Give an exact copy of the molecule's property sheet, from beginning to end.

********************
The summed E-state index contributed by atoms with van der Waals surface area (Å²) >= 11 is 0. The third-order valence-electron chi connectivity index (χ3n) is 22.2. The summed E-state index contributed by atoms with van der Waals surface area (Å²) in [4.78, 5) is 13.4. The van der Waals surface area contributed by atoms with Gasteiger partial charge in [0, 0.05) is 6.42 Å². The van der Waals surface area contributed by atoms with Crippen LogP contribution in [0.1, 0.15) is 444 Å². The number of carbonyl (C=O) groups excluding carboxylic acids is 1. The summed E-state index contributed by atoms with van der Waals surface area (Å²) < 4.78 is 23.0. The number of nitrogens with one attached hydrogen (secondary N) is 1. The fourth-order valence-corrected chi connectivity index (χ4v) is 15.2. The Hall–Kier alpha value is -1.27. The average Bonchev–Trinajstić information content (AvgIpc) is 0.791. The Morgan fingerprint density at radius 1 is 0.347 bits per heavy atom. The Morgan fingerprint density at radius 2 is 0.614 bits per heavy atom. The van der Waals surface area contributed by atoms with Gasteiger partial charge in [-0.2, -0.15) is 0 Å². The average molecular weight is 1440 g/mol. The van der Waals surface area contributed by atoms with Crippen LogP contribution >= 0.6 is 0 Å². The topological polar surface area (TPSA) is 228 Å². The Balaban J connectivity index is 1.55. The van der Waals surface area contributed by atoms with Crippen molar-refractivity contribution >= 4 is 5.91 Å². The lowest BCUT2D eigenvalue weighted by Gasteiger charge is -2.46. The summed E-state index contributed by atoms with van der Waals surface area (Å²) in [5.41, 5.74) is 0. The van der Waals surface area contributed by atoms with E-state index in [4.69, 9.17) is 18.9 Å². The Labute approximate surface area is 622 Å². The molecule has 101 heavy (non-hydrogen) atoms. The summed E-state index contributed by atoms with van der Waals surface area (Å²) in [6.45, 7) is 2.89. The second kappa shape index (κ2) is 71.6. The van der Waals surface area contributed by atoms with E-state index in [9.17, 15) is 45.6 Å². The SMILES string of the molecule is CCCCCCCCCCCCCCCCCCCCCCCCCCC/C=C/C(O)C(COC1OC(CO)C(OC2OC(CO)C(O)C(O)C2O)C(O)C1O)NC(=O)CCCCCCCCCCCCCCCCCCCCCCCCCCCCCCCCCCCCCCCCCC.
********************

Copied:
The summed E-state index contributed by atoms with van der Waals surface area (Å²) >= 11 is 0. The third-order valence-electron chi connectivity index (χ3n) is 22.2. The summed E-state index contributed by atoms with van der Waals surface area (Å²) in [4.78, 5) is 13.4. The van der Waals surface area contributed by atoms with Gasteiger partial charge in [0, 0.05) is 6.42 Å². The van der Waals surface area contributed by atoms with Crippen LogP contribution in [0.1, 0.15) is 444 Å². The number of carbonyl (C=O) groups excluding carboxylic acids is 1. The summed E-state index contributed by atoms with van der Waals surface area (Å²) < 4.78 is 23.0. The number of nitrogens with one attached hydrogen (secondary N) is 1. The fourth-order valence-corrected chi connectivity index (χ4v) is 15.2. The Hall–Kier alpha value is -1.27. The average Bonchev–Trinajstić information content (AvgIpc) is 0.791. The Morgan fingerprint density at radius 1 is 0.347 bits per heavy atom. The Morgan fingerprint density at radius 2 is 0.614 bits per heavy atom. The van der Waals surface area contributed by atoms with Gasteiger partial charge in [-0.2, -0.15) is 0 Å². The average molecular weight is 1440 g/mol. The van der Waals surface area contributed by atoms with Crippen LogP contribution >= 0.6 is 0 Å². The topological polar surface area (TPSA) is 228 Å². The Balaban J connectivity index is 1.55. The van der Waals surface area contributed by atoms with Crippen molar-refractivity contribution >= 4 is 5.91 Å². The lowest BCUT2D eigenvalue weighted by Gasteiger charge is -2.46. The summed E-state index contributed by atoms with van der Waals surface area (Å²) in [5.41, 5.74) is 0. The van der Waals surface area contributed by atoms with E-state index in [4.69, 9.17) is 18.9 Å². The Labute approximate surface area is 622 Å². The molecule has 101 heavy (non-hydrogen) atoms. The summed E-state index contributed by atoms with van der Waals surface area (Å²) in [6.45, 7) is 2.89. The second kappa shape index (κ2) is 71.6. The van der Waals surface area contributed by atoms with E-state index in [9.17, 15) is 45.6 Å². The SMILES string of the molecule is CCCCCCCCCCCCCCCCCCCCCCCCCCC/C=C/C(O)C(COC1OC(CO)C(OC2OC(CO)C(O)C(O)C2O)C(O)C1O)NC(=O)CCCCCCCCCCCCCCCCCCCCCCCCCCCCCCCCCCCCCCCCCC.